Tuesday, January 27, 1998

Stender: Troubles
hurt Kamehameha

The daily operations of the school
are being neglected, he says

By Rick Daysog

Controversy surrounding Kamehameha Schools/Bishop Estate is affecting daily operations of the $10 billion charitable trust, said trustee Oswald Stender.

Speaking at a Chamber of Commerce of Hawaii meeting this morning, Stender said the turmoil is keeping the estate from focusing on some long-term goals in educating children of Hawaiian ancestry.

"Strategically, we are being distracted," Stender said.

"We need to get this behind us so we can get on with the mission of the Bishop Estate."

Stender's comments come as state Attorney General Margery Bronster is investigating allegations of financial mismanagement and breaches of fiduciary duties by Bishop Estate trustees. The Internal Revenue Service also is conducting an audit of the trust.

The Bishop Estate was established to educate children of Hawaiian ancestry. Stender said it's a "sad statistic" that the schools reach just 4,000 children of Hawaiian ancestry when there are more than 50,000 native Hawaiian children in the state.

But he defended the quality of education at the Kapalama Heights campus. He said he believes the education system is improving, despite criticism by trustee Lokelani Lindsey.

He also addressed complaints that the estate was hurting the isle economy by investing millions of its dollars on the mainland and not in Hawaii.

He said if the estate didn't diversify, it would have a hard time generating enough money to run Kamehameha Schools. He added that the trust's $200 million in annual earnings comes back to Hawaii.

Stender said the estate probably should play a more active role in the local community by serving on boards and commissions like the Business Roundtable, the Chamber of Commerce and Gov. Ben Cayetano's economic revitalization task force.

Two sue Bishop Estate
for emotional woes

A plaintiff alleges a Lindsey staffer
destroyed important computer files

By Rick Daysog

A Kamehameha Schools/Bishop Estate employee who alleged that a trust employee may have destroyed important computer files has sued the estate's trustees for emotional distress.

But the trust's attorney, William McCorriston, dismissed the suit as frivolous, saying the employee and her husband appear to be "crass opportunists."

In a lawsuit filed yesterday afternoon, Laurian and Richard Childers say they suffered emotionally and psychologically after Laurian reported to the state attorney general's office that a co-worker told her that trustee Lokelani Lindsey's secretary had deleted computer files.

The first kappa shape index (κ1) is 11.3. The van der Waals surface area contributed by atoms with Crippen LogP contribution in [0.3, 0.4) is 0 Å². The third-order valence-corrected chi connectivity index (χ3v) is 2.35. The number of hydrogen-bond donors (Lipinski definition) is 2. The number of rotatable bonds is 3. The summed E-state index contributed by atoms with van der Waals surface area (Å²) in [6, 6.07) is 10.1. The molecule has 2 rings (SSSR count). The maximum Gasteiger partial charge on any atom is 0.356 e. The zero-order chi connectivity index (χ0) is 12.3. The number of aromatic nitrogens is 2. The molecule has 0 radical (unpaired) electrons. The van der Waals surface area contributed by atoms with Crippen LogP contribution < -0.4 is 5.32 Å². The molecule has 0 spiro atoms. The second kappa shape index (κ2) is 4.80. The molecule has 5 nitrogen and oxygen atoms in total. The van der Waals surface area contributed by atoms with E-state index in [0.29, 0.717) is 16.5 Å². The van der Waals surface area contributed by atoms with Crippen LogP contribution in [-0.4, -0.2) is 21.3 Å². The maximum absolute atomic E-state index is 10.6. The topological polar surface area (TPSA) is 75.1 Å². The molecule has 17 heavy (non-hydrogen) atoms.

The attorney general is investigating allegations of financial mismanagement and breaches of fiduciary duties by Bishop Estate trustees.

The state had subpoenaed Laurian Childers to testify at a Oct. 24 hearing about the possible destruction of estate files.

The Childerses said they received an anonymous telephone call the day before that hearing threatening Laurian against testifying. The anonymous calls prompted the state to assign armed guards to protect the Childerses.

Laurian Childers, a Bishop Estate employee since 1989, said she suffered sleeplessness, anxiety, severe and frequent headaches and uncontrollable crying as a result of the events.

Her husband said he suffered "frequent feelings of anger" and "powerlessness at the mercy of evil wrongdoers." Both said they plan to move to another state.

"Laurian Childers has not worked because of the fear and anxiety associated with her workplace at the Bishop Estate," the suit said."She is uncertain whether she can ever return to work at the Bishop Estate because of fear for her life and well-being and that of her loved ones."

The Childerses could not be reached for comment and their attorney, Charles Hurd, was not available.The suit -- which names trustees Lindsey, Henry Peters, Richard Wong and nominally names trustees Gerard Jervis and Oswald Stender -- seeks damages to be determined at trial.

A spokesman for the estate said it does not condone the alleged threats. It says it has offered the state its full cooperation.

McCorriston, meanwhile, denied that Lindsey's secretary had destroyed important estate documents, and denied any link between trustees and the alleged phone threat.

He said the allegedly deleted information -- which included recordings of Hawaiian music and personal records of trips to New Zealand by Lindsey's secretary -- were not destroyed but were downloaded to a floppy disk.

Those records remain intact and have been handed over to the state, which had subpoenaed them, McCorriston said.

He said the Childers suit appears to show motive on the part of the couple, citing reports that they had been seeking $50 million in damages from the estate.

He likened the action to a class-action suit filed last month by a Big Island resident and her relatives alleging trustees mismanaged the estate's assets.

Two of the plaintiffs dropped out of the suit, saying they were misled, McCorriston said.

"I think this is symptomatic of the feeding frenzy that is going on: Everybody perceives that there is a weakness and are trying to take advantage of it," he said.

"There will be a day of reckoning on all of these frivolous claims."

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